The History and Duties of the Michigan Sheriff


From biblical times through medieval times and from our wild west to the present day, the sheriff has been a constant feature of local government and society. The sheriff is a law enforcement officer to be sure but they are required to be so much more. By virtue of how the sheriff is chosen, they must be attuned to the community that they serve in a way that no other law enforcement official can match.

The history of the sheriff’s office in Michigan begins in 1788. Gregor McGregor served as Wayne County sheriff under British rule. There are two counties, Isle Royal County and Manitou County, which were organized in the mid to late 1800s which had sheriffs but these counties no longer exist. (Eichman, Eichman 1997) The Michigan sheriff is presents an enigma of sorts. The office of sheriff is well known because of its high profile and the local political nature of the selection of the sheriff; however, the duties, obligations and responsibilities of the office of sheriff are not common knowledge. The responsibilities of the office of sheriff are wide-ranging and complicated. The vast array of legal and political concerns surrounding the sheriff causes dilemmas for every sheriff. Sheriffs are elected officials but are duty bound to enforce laws on the citizens who elected him or her. In order to become a sheriff, a person must be popular in the community but to remain true to the legal obligations the sheriff must enforce the laws of the land. This task is often unpopular by necessity. This is compounded because Deputies are autonomous and their behavior determines the electoral future of the sheriff. The ethical considerations of the sheriff will be the focus of this paper along with a study in the history, and development of the office of sheriff.

History and development of the office of Sheriff

The earliest reference to the sheriff is found in the Bible. In the Book of Daniel, Chapter 3, verse 2, the King Nebuchadnezzar had erected a golden image, which was to be dedicated in a grand ceremony. The King sent for all of the “princes, the governors, and the Captains, the judges, the treasurers, the counselors, the sheriffs and all the rulers of the provinces to come to the dedication…” (Bible).

It is unclear what role the sheriffs’ played in those times but, comparing the titles of the other dignitaries invited, they must have held a highly respected and important position in society. The role of the sheriff becomes clearer in the Magna Charta in the 13th century. The duties of the sheriff included the process of summoning individuals to the court, the disposition of the deceased chattels and property as well as other duties and restrictions placed upon the sheriff. The appointment of sheriffs was also determined.

We will not make any justices, constables, sheriffs or bailiffs, but of such as know the law of the realm and mean duly to observe it. (Magna Charta, 1215)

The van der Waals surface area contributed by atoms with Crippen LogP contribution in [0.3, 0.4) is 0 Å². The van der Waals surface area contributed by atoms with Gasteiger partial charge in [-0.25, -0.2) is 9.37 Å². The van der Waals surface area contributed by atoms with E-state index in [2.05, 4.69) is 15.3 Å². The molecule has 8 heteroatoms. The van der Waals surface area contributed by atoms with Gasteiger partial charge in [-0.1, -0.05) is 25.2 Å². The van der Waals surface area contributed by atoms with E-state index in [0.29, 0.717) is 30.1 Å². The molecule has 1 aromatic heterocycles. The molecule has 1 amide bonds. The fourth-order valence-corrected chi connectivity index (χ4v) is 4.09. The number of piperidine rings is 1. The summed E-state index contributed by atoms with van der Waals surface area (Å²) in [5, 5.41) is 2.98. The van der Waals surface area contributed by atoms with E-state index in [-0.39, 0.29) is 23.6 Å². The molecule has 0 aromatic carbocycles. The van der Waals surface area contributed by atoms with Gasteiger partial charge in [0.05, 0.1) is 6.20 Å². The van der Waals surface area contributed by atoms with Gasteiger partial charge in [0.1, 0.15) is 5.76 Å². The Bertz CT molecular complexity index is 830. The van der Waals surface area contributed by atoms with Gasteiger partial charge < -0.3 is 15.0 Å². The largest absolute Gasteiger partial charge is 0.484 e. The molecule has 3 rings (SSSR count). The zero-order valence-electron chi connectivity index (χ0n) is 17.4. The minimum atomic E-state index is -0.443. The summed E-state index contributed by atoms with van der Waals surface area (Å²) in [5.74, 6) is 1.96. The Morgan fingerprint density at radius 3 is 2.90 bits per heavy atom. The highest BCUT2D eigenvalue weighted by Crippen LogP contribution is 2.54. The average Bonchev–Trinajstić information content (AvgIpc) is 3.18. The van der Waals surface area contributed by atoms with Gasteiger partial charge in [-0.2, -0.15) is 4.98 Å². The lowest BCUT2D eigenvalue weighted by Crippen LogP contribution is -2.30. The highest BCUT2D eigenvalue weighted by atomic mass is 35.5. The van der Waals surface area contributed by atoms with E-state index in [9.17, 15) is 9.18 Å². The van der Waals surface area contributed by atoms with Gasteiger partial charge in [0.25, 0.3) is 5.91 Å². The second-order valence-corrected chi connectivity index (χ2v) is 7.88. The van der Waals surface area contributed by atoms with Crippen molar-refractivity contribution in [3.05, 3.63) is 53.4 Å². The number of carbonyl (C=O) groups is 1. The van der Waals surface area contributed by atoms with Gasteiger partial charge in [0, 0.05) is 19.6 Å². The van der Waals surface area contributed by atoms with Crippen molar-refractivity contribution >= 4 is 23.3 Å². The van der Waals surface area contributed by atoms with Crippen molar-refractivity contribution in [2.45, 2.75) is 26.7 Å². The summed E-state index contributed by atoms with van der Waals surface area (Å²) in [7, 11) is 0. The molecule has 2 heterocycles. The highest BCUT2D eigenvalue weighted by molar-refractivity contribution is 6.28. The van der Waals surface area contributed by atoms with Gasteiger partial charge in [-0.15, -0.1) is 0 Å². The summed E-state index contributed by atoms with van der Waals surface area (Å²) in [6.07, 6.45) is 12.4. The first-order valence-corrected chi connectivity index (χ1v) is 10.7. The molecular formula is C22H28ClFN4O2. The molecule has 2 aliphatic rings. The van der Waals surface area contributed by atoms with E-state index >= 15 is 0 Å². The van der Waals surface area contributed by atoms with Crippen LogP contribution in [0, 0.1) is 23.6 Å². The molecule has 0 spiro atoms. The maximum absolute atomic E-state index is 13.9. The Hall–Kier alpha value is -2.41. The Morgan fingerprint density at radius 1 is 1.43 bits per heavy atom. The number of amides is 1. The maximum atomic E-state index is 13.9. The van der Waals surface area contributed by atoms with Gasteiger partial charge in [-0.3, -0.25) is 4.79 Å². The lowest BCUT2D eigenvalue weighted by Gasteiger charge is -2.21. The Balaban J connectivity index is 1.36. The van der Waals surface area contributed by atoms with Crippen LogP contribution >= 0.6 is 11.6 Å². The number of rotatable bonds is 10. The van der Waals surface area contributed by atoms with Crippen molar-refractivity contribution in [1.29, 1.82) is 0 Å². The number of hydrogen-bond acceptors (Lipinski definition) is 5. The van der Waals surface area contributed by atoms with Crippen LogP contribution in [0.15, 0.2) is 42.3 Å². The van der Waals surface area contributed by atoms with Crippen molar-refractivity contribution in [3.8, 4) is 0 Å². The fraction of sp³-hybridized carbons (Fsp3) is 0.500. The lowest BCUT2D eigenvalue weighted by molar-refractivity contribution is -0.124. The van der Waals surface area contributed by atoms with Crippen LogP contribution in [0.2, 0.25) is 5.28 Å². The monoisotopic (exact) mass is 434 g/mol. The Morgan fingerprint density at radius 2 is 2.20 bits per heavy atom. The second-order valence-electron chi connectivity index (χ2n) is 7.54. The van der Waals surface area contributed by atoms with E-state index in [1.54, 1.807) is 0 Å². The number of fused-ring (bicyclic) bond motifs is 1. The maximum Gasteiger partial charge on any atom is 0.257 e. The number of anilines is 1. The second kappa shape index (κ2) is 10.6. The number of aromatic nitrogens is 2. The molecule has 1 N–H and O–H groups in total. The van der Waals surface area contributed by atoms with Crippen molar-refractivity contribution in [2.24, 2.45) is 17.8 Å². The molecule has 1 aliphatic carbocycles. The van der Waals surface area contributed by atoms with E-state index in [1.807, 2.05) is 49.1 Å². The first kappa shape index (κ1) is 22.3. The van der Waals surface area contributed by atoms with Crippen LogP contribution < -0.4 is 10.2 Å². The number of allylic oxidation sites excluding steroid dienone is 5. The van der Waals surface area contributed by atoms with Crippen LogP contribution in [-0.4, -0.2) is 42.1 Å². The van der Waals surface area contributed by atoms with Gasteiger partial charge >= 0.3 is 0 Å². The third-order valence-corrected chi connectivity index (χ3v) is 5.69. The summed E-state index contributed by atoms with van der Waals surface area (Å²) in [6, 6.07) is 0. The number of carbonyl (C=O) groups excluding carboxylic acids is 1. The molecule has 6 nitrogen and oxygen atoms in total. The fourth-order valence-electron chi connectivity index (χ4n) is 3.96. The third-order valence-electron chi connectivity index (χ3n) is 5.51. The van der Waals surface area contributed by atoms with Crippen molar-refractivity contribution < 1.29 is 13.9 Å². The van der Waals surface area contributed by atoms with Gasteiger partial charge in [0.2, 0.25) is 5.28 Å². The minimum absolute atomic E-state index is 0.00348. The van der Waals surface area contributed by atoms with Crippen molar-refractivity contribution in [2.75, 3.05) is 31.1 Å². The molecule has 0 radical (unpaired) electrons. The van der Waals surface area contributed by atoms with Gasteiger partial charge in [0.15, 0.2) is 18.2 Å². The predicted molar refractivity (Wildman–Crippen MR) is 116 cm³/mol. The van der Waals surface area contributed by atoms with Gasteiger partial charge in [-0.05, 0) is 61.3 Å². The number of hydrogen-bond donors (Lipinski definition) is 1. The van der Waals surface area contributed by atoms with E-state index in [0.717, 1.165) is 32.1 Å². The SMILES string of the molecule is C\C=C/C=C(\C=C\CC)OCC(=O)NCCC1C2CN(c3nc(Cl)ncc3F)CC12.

The office of sheriff represented the Crown and enforced the laws of the reigning monarch. The general work of the sheriff was varied and included many of the present day duties.

The sheriff’s work was still of many kinds. He held certain local courts; he had a part in the enforcement of the laws, and especially of the peace, through arrest and custody of offenders; he aided the work of the king’s courts by the execution and return of writs and the empanelling of juries; he carried out the directions of the executive in the performance of many other duties especially enjoined upon him; an he collected and accounted for a fairly important part of the king’s revenue, including the county farms and the judicial income arising through the royal courts. (Morris, Strayer, 1947).

The sheriff as in the past was the normal custodian of the king’s prisoners. There was a county prison…It was a constantly emphasized duty of the sheriff to receive and safely keep his prisoners. For escapes he was financially responsible. (Morris, Strayer, 1947).

There is also an indication that the sheriff is connected to the processes involved with the distribution of the assets of the deceased and the office of coroner. The coroner recorded and double-checked the sheriff’s work. It was customary for the coroner to record the proceedings of felony charges brought by the sheriff in court. The coroner also recorded the tithing made by fines and costs imposed by the sheriff when the sheriff turned the moneys over to the King’s escheator. This connection continues today and will be discussed later. (The office of coroner has been replaced in Michigan by the county medical examiner but the duties essentially remain the same as those of a coroner.)

In colonial times the sheriff served the process of the county court and district courts, maintained the peace, kept the jail and collected taxes (Ball, 1996). The sheriff became a feature of colonial life and the sheriff remained an essential component of the government.

In the old west, the sheriff was a prominent person in the community. Tales of shootouts and tracking desperate criminals across the dessert are many. Some are fact and some are myths but all have the local sheriff in the fray somewhere. In the split second it took to fire a bullet killing Billy the Kid, Sheriff Pat Garrett not only made Billy the Kid a legend but forever linked his death with “the officer–a county sheriff–who freed society from this desperado” (Ball, 1996).

Historically, the sheriff is a long-standing office and has constituted thousands of years as an integral part of the community.

Constitutional and Statutory Requirements and Duties

Constitutional Requirements

In Michigan, the office of sheriff can be traced back to before the first constitution. This was under British rule as stated earlier. Then, in 1835, two years before Michigan gained statehood, a constitution was adopted. This Constitution established the office of sheriff and very little has changed since then. The Michigan Constitution was revised in 1850, 1908 and the last revision in 1963. In the latest revision in 1963, the office of sheriff is established in four articles.